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I have read about an electron making a transition between two energy levels and electromagnatic radiation will be emitted. The problem is how and why e.m radiation is emitted.

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    $\begingroup$ Conservation of energy? $\endgroup$ – honeste_vivere Nov 8 '15 at 15:14
  • $\begingroup$ I think so, electron loses its energy and converted to light spectra. Not so sure. $\endgroup$ – Faris Ruslee Nov 8 '15 at 15:20
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    $\begingroup$ Sorry, I was answering your question in the form of a question to provoke you to look up the relationship between frequency/wavelength of EM radiation vs. the quantized energy levels. The energy of the emitted photon must equal the energy change of the electron orbit. $\endgroup$ – honeste_vivere Nov 8 '15 at 15:23
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When we are calculating the energy levels of an atom (or anything else) we are generally solving the Schrodinger equation to calculate the energy eigenstates. These eigenstates have the property that they are time independant i.e. they do not change with time. So if you consider the ground state and an excited state we end up with the surprising result that since they are both time independant there can be no transition between them.

This is perfectly true, but only as long as we are considering the atom in isolation. If we introduce a photon then the electric field of the photon changes the Schrodinger equation so that the ground state and the excited state that we calculated above are no longer solutions. In that case the excited state gets mixed up with the combined system of the ground state plus a photon and there is now a non-zero probability that the excited state will decay. We calculate this probability using Fermi's golden rule.

To understand exactly how the transition happens requires quantum field theory because it involves the creation of a new particle (the photon) and particle creation is not described by non-relativistic quantum mechanics. Basically the energy of the excited state is transferred to the photon quantum field where the energy appears as the creation of a photon.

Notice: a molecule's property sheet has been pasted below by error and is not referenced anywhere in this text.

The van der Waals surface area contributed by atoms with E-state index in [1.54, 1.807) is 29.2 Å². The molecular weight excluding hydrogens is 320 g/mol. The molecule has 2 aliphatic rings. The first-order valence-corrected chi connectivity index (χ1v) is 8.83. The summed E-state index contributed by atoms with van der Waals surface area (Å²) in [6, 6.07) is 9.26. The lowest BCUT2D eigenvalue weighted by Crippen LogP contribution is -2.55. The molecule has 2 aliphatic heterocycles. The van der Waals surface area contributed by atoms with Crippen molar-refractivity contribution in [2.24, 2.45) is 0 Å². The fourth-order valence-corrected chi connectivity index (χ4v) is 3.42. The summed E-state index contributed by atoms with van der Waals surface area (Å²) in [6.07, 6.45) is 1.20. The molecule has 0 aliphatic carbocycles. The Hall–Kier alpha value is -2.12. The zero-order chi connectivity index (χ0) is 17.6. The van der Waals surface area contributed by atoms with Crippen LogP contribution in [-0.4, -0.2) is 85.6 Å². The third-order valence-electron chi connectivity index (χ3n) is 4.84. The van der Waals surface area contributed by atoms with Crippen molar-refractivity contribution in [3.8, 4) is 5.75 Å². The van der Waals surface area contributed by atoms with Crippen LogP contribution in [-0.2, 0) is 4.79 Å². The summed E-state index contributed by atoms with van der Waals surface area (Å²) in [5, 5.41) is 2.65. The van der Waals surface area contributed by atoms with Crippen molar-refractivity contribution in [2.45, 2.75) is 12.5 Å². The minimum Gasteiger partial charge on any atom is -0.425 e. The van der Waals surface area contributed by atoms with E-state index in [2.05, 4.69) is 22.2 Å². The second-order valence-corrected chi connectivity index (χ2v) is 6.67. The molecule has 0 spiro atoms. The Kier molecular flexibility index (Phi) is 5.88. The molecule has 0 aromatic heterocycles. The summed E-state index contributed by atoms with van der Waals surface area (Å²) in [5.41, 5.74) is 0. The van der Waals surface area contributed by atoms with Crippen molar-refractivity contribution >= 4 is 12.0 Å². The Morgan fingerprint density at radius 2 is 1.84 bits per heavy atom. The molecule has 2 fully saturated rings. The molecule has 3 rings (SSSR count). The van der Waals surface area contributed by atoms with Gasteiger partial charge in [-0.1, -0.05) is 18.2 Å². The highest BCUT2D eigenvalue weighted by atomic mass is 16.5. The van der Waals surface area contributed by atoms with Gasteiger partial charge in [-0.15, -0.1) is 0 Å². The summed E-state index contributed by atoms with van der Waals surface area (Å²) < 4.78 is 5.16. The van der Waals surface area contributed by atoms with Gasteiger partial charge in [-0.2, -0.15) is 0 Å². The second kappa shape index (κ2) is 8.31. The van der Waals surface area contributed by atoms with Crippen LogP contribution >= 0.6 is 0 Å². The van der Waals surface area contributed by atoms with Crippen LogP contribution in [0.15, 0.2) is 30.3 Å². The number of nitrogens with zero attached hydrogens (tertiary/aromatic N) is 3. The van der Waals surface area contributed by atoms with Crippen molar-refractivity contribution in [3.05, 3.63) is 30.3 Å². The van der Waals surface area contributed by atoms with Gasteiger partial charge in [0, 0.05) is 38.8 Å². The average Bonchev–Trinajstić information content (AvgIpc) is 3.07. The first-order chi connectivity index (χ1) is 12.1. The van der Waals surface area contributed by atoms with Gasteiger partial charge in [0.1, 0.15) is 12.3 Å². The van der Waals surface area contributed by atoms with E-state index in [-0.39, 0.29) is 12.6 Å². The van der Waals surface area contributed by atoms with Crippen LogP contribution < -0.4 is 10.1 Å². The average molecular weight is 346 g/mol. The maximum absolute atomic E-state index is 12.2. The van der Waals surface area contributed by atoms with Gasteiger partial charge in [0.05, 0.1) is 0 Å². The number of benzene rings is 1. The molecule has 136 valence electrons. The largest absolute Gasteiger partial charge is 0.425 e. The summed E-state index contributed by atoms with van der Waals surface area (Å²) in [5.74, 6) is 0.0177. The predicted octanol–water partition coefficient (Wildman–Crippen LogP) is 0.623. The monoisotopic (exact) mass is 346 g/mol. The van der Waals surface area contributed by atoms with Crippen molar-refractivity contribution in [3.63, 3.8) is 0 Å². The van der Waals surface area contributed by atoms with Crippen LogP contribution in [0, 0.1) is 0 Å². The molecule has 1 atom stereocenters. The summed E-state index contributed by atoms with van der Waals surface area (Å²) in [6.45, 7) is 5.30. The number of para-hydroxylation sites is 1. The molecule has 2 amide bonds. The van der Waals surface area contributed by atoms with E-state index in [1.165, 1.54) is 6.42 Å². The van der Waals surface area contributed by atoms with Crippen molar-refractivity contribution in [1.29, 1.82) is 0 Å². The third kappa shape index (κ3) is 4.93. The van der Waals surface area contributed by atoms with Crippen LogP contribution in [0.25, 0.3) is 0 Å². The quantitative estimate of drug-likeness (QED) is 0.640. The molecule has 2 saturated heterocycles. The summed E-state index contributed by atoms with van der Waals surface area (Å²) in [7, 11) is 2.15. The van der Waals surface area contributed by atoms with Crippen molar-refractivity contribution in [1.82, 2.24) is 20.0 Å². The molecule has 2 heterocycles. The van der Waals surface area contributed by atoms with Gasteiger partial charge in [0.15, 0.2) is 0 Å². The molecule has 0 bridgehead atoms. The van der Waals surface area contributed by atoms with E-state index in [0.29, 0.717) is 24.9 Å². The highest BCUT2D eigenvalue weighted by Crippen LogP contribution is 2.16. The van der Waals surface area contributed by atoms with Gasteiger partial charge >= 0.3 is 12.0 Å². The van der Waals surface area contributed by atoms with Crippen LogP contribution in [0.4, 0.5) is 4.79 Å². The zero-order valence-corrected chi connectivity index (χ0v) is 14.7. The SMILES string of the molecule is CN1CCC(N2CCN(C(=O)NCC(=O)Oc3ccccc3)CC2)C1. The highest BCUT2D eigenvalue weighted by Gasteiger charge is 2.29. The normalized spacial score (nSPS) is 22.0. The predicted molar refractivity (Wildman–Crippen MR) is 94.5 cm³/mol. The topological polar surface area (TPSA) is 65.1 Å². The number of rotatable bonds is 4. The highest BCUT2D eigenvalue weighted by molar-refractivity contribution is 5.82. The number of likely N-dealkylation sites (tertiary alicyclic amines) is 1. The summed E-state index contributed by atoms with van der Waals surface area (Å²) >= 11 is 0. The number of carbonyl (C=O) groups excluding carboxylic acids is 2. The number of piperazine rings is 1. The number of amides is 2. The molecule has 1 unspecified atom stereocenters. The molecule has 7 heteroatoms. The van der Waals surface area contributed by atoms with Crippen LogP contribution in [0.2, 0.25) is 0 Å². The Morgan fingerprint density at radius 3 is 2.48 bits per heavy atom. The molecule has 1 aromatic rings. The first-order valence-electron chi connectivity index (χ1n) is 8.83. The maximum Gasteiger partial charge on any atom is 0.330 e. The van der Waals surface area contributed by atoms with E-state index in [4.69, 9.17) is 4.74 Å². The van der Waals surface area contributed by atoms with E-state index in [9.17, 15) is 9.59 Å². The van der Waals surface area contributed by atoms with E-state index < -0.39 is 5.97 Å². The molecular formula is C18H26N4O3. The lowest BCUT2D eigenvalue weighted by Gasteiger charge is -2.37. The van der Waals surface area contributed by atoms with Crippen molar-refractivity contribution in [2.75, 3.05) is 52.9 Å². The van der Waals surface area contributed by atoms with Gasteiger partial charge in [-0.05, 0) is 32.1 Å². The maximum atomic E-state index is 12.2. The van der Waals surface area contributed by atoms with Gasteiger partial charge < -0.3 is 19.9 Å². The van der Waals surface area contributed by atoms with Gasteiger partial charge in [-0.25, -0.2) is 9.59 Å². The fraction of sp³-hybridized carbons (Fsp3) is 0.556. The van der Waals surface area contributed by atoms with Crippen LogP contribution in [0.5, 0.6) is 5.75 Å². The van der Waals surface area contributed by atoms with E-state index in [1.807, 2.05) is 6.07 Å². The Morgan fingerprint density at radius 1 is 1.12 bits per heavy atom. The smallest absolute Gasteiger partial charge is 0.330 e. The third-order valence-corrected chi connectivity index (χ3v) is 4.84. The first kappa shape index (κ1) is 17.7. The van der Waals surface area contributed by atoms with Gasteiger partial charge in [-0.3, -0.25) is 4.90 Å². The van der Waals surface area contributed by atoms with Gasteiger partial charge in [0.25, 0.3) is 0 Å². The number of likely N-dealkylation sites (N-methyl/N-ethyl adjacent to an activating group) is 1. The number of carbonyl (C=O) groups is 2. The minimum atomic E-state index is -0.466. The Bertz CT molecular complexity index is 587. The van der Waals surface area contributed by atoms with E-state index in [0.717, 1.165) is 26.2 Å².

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Electrons produce radiation anytime their agitated. They don't need to be in orbit with an atom to do this. Synchrotron radiation is produced anytime a charged particle is accelerated.

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I have read about an electron making a transition between two energy levels and electromagnetic radiation will be emitted. The problem is how and why e.m radiation is emitted.

An intuitive understanding can come from considering the Bohr atom. Bohr imposed the fixed energy levels for his hydrogen atom to explain why radiation from hydrogen gave distinct lines

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An electron falling on a proton by classical electromagnetic theory would radiate continuously because of the acceleration as it was falling, there should not be the distinct lines that are observed. The distinct lines had to be imposed by hand in the model, and a ground level decided upon so that the electron would never fall on the proton and atoms could exist.

The Schrodinger equation and quantum mechanics gave a solid theoretical framework for the stability of the energy. Momentum, energy and angular momentum conservation in electromagnetic boundary conditions identified the energy leaving as a photon .

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